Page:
Twirled around trees or swirling up from the forest floor, vines are the only materials environmental artists Howard and Mary McCoy used to create sculptures for Wild Lines, their outdoor show on view through Sept. 30 at Adkins Arboretum. On Sat., June 22, as part of a reception from 3 to 5 p.m. in conjunction with painter Lani Browning’s exhibit in the Visitor’s Center, the McCoys will lead a sculpture walk and talk about how their work was inspired by the vines growing in the Arboretum’s forest.
“We came day after day with a ladder and some tools to cut vines and pull them out of the trees,” said Mary McCoy. “Instant art materials. You see them everywhere, sweeping up into the trees and doing twists and turns from one branch to the next, just like 3-D drawings or writing. We’ve picked up on that and turned them into sculptures that mimic nature’s creativity, but in some slightly different ways.”
These two Centreville artists have been making site-specific sculptures in the Arboretum forest every other year for the past 20 years. In their recent shows, they’ve come to use only the materials they can find in the forest itself and chose this year to use vines exclusively.
Howard McCoy explained, “We work with the natural shapes of each vine, letting the curves and angles dictate how the piece proceeds or evolves, so it’s a real collaboration with nature. The way we’ve used them says something about the characteristics of the vines, like the grapevines are so thick and sturdy, you can’t bend them too far or they’ll break, but with bittersweet or honeysuckle, you can create some pretty tight curves.”
Standing right beside one of the wooden bridges spanning the Arboretum’s creek, “Scribble 1” is a three-dimensional doodle of bittersweet vines whirling back and forth around the twin trunks of an ironwood tree. Farther down the trail, several muscular grapevines form “Loop-de-loop.” Curved and twisted like giant knots, these dark brown vines contrast with the pale bark of the triple-trunked white oak where they are nestled.
The McCoys are fascinated by how natural forces are made visible every time a vine begins to grow up a tree. Even as it climbs a trunk, stretching up toward the sun, gravity is pulling it downward. Swirls and loops develop as the vine reaches to find one branch, then another where it can secure its hold. As it grows, its linear shapes evolve into a dance between gravity, stability and the urge for sunlight.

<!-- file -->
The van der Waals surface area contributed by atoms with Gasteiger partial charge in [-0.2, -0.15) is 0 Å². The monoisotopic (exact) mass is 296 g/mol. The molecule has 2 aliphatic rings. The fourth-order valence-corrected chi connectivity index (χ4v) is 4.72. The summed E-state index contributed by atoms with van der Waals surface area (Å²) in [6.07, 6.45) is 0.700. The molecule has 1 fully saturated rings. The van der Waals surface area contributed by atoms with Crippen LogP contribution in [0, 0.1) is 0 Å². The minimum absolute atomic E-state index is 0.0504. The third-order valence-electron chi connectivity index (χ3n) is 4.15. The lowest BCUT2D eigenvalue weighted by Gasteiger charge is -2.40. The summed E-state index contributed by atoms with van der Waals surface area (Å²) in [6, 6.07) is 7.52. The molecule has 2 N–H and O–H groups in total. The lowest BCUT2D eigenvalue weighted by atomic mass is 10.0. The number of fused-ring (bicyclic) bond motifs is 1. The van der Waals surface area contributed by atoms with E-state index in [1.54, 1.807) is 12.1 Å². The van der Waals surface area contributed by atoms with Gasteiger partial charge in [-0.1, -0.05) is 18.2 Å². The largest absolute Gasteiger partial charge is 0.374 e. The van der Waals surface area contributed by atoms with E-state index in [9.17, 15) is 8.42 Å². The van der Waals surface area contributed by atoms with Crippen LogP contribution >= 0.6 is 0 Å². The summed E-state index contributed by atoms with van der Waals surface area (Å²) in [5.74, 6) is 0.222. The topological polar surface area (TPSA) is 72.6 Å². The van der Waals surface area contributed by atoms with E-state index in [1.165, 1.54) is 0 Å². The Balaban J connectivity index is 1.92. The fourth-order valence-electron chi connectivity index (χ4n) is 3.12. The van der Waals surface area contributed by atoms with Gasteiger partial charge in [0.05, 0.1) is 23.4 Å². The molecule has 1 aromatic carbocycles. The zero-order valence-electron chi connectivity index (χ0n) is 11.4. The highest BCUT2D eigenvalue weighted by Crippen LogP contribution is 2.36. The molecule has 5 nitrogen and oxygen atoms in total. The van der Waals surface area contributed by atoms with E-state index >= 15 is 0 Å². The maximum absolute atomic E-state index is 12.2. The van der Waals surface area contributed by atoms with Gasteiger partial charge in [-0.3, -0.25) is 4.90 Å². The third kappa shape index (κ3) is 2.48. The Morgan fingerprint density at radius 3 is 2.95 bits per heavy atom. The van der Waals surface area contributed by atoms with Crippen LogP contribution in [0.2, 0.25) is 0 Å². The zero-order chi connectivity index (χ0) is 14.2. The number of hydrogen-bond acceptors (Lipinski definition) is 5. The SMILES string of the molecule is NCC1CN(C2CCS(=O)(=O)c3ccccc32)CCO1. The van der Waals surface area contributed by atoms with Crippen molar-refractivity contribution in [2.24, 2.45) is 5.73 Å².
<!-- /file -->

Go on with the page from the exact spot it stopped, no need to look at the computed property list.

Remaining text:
“Some of the visitors walking by when we were winding all these vines up into sculptures seemed to think we were a bit eccentric,” said Mary, laughing, “but nature does some even more bizarre things with vines. Sometimes they wrap all around themselves in incredible tangles, sometimes they make beautiful huge sweeps up into the trees, sometimes they wrap around the trees so tightly they actually distort the way the trees grow.”
Vines can take on phantasmagorical shapes, but they also threaten the life of the trees that support them. Their leaves can shade the tree’s leaves so that it can’t adequately photosynthesize, and their weight often breaks branches and pulls whole trees to the ground.
“We’re doing two things,” Howard said. “We’re helping the trees by getting those vines out of them, and then making sculpture with that material, so it’s a win-win situation. The trees are saved, and we get to make art.”
This show is part of Adkins Arboretum’s ongoing exhibition series of work on natural themes by regional artists. It is on view through Sept. 30 at the Arboretum Visitor’s Center located at 12610 Eveland Road near Tuckahoe State Park in Ridgely. Contact the Arboretum at 410–634–2847, ext. 0 or email@example.com for gallery hours.